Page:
For some analysis where each thread is memory intensive on separate memory, using all logical cores might be suboptimal because then pairs of threads (hyperthreading) on a single core might be thrashing the caches. It seems likely for this case that threading based on the physical cores and caches would be more optimal. Is there any way in Julia to deal with this?
It might be as simple as using the same number of threads that there are physical cores which I could get from Hwloc.jl. However, there is no way with @threads to specify how many threads to use. Setting the number of threads on the command line is not ideal because I might want a different number in the same session.
ThreadPools.jl has a mechanism to specify the number of threads if you explicitly create a thread pool. Also, you could schedule on a specific thread id. However, does a thread id correspond to a logical core, or is that just used for Julia’s housekeeping and the CPU is free to schedule any thread on any logical core? Similarly, does Julia currently support anything regarding thread/core affinity?
(To be a bit more precise, it is worth mentioning that the number of threads can actually change at runtime since Julia 1.9 because we added a thread adoption feature. However, at least for now, this is intended to be used to adopt “foreign” threads, e.g. when running Julia in conjunction with a C code. You could perhaps exploit this feature to change the number of threads dynamically already right now. But there definitely is no high-level API for this yet.) I’d like to see proper support for this in the future.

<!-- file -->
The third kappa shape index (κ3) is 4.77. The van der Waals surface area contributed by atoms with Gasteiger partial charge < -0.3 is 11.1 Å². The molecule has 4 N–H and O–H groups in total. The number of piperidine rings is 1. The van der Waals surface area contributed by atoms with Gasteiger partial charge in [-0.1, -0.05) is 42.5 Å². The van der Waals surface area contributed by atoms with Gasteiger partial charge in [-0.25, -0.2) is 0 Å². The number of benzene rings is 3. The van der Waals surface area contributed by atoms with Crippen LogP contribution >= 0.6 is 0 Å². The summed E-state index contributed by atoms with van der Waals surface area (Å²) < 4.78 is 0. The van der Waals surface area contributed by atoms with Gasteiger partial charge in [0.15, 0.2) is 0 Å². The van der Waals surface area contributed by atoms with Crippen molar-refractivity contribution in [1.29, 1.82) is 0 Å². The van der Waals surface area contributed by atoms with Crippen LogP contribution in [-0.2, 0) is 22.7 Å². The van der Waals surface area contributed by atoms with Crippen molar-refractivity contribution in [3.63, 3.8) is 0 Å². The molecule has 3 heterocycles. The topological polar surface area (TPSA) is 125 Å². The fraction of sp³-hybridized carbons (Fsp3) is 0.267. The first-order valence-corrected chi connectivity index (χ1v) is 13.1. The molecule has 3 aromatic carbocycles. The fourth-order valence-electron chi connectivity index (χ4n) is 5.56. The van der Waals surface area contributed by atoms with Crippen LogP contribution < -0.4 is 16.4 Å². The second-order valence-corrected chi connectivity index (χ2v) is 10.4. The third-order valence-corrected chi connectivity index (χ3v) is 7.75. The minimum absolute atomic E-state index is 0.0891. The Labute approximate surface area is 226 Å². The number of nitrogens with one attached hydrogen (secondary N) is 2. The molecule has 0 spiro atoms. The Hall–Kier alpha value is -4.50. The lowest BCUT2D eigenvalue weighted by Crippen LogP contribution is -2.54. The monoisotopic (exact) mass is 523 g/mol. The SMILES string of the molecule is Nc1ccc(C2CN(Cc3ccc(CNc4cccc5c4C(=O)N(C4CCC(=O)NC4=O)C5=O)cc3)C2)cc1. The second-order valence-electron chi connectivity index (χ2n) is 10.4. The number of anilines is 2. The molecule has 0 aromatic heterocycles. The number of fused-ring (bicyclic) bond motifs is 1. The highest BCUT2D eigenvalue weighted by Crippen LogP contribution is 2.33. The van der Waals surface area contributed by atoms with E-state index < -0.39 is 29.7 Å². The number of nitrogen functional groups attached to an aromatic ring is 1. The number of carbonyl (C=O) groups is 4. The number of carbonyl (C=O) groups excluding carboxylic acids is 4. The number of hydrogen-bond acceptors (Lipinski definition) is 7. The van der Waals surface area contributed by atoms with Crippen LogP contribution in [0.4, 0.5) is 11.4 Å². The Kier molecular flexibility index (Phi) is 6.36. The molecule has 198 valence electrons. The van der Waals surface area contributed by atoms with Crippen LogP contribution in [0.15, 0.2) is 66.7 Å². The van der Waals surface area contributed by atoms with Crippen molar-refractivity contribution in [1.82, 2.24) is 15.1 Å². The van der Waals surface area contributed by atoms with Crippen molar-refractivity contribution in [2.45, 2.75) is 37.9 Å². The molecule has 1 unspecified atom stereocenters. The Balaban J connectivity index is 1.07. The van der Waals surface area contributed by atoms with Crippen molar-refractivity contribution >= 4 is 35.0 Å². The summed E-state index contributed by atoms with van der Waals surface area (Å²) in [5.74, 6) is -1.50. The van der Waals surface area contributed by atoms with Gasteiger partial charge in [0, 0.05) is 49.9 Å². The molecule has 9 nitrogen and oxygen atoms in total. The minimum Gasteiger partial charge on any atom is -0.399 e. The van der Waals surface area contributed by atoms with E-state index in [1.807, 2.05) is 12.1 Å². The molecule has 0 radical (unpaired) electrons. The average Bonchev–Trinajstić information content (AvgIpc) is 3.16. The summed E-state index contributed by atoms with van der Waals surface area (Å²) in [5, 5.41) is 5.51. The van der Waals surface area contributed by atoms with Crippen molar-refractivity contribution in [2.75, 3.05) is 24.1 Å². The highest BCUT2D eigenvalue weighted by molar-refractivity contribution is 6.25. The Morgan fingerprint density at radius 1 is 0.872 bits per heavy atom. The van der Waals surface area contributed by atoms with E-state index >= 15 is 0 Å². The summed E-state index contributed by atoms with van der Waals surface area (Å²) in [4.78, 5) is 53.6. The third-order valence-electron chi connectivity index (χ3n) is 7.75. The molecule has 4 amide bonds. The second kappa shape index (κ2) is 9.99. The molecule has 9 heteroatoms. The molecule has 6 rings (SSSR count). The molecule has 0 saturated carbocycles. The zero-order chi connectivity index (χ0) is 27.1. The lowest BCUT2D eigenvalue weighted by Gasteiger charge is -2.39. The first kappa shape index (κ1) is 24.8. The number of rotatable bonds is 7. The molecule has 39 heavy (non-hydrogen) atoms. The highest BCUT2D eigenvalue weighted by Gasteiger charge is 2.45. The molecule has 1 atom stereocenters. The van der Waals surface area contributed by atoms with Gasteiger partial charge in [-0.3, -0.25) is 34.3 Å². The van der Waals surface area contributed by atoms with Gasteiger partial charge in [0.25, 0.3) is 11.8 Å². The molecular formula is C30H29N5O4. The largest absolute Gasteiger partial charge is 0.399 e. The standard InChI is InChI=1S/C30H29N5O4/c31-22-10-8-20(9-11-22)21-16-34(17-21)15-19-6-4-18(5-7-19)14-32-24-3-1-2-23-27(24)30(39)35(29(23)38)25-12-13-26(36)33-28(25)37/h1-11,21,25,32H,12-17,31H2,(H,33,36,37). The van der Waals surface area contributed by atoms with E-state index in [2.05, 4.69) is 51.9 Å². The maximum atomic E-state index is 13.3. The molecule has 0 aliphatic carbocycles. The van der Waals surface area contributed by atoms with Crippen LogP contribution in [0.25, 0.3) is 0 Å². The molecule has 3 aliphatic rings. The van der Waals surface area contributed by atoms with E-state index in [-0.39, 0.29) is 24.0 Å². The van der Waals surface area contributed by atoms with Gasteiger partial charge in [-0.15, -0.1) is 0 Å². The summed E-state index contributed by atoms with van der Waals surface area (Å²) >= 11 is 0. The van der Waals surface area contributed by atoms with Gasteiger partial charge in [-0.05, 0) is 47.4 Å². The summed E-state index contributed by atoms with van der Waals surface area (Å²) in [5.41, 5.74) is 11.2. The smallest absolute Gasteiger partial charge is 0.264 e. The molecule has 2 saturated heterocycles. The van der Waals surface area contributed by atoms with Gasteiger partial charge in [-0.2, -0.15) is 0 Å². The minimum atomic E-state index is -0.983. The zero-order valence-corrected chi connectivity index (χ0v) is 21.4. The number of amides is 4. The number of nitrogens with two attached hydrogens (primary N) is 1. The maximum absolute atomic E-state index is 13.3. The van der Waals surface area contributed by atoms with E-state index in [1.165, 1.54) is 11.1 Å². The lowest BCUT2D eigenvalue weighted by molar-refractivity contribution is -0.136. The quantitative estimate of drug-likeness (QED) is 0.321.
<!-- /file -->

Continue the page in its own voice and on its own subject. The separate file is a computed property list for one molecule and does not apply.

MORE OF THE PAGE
That is correct, only Linux is supported right now. Note that macOS will likely never be supported because it just fundamentally doesn’t allow users to pin threads. There is nothing I can do about it. For Windows, the situation is different and I even started a PR for adding Windows support at some point. It stalled because I don’t have good access to a Windows machine and, for the same reason, don’t care enough about it (I mostly work on HPC clusters these days which all run Linux). I would appreciate it though if someone would revive the PR.
(FWIW, at JuliaCon, @miguelraz has indicated that he might want to help out here.)